• Pascal's bookie 3.1

      These working groups and commissions have become unemployment benefits for ex politicians and party hacks.

      http://rationalwiki.org/wiki/Wingnut_welfare

    • TightyRighty 3.2

      I wouldn’t mind a universal minimum income, but only if it was accompanied by an absolutely flat tax rate on every dollar earnt over it. otherwise we’ll just raise another generation of people accustomed to looking to the state to solve their every issue.

      • Colonial Viper 3.2.1

        the state is the only way certain issues can be solved, and the state needs a high level of funding to do it.

  4. belladonna 4

    They are targeting Invalid Beneficiares with a view to transferring them to an Unemployment Benefit which is a lot less than an Invalids Benefit – the jobs aren’t there but what a great way to cut costs – vile really.

  5. Bored 5

    What f**k knuckles like Bennett and Rebstock dont stop to ask is, “What happens to us (as in themselves persoanlly) should we succeed in getting rid of welfare (which is their ultimate goal)?

    The answer is simple, the people get angry and rebel, and if they get overly hungry they foment revolution. This is the primary reason why we have welfare systems, dont ever kid yourself it is because the political classes really care, it is a palliative method to avoid their overthrow.

    • Carol 5.1

      Well, people have to have a certain amount of resources in order to rebel. Why for instance hasn’t there been a major underclass rebellion in the US?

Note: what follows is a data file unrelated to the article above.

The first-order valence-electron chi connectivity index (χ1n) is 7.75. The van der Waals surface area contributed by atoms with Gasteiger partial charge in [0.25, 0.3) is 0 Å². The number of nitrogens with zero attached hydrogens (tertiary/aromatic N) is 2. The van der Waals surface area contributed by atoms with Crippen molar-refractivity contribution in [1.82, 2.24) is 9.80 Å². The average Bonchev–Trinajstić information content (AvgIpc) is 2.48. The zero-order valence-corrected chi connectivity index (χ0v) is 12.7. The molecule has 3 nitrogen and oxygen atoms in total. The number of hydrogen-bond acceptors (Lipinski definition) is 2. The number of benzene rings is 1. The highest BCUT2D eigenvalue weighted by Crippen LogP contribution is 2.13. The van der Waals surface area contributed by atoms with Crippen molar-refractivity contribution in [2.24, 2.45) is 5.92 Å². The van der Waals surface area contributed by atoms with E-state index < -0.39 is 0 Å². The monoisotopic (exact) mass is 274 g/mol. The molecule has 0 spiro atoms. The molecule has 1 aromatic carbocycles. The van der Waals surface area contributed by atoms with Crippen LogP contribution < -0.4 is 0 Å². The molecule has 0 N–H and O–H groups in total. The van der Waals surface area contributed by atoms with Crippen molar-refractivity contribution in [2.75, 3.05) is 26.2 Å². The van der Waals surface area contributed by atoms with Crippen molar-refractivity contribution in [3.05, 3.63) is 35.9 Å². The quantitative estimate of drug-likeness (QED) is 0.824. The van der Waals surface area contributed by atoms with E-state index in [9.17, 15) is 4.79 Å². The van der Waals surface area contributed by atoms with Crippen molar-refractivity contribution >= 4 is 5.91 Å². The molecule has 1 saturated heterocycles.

OTOH, David Cameron & Nick Clegg in the UK probably should be congratulated for starting to politicise a large section of young people in the UK. These young people (probably ones with just enough resources at the moment) are learning the ways, means, and power of collective organisation, and how the media responds to it.

      • Bored 5.1.1

        There have been US underclass rebellions, the best example I can think of is the Civil Rights movement. There has also been massive violent repression of what once once the largest Communist party in the world, and the breaking of a substantial Union movement. Patton and Eisenhower before their wartime fame made their names breaking up an unemployed workers campaign in Washington.

        US politics is characterised by a massive divide and rule campaign by the wealthy at any one moment, the propaganda of which stifles any real debate, or any unity toward rebellion. This has always been backed up by massive force where necessary.

        On the subject of Cameron and Clegg I have the impression that activism in the streets scares them shitless. The “Black Bloc” methodology has demonstrated that the policing power of the state has no answer to common cause that has no central links or leadership to nip off at the head. When a protestor joins a Black Bloc he /she has no idea who he/she is standing alongside, you cannot incriminate the person you do not know. You can however show common cause, and act with a known tactical method to which the authorities have little answer.

        • Carol 5.1.1.1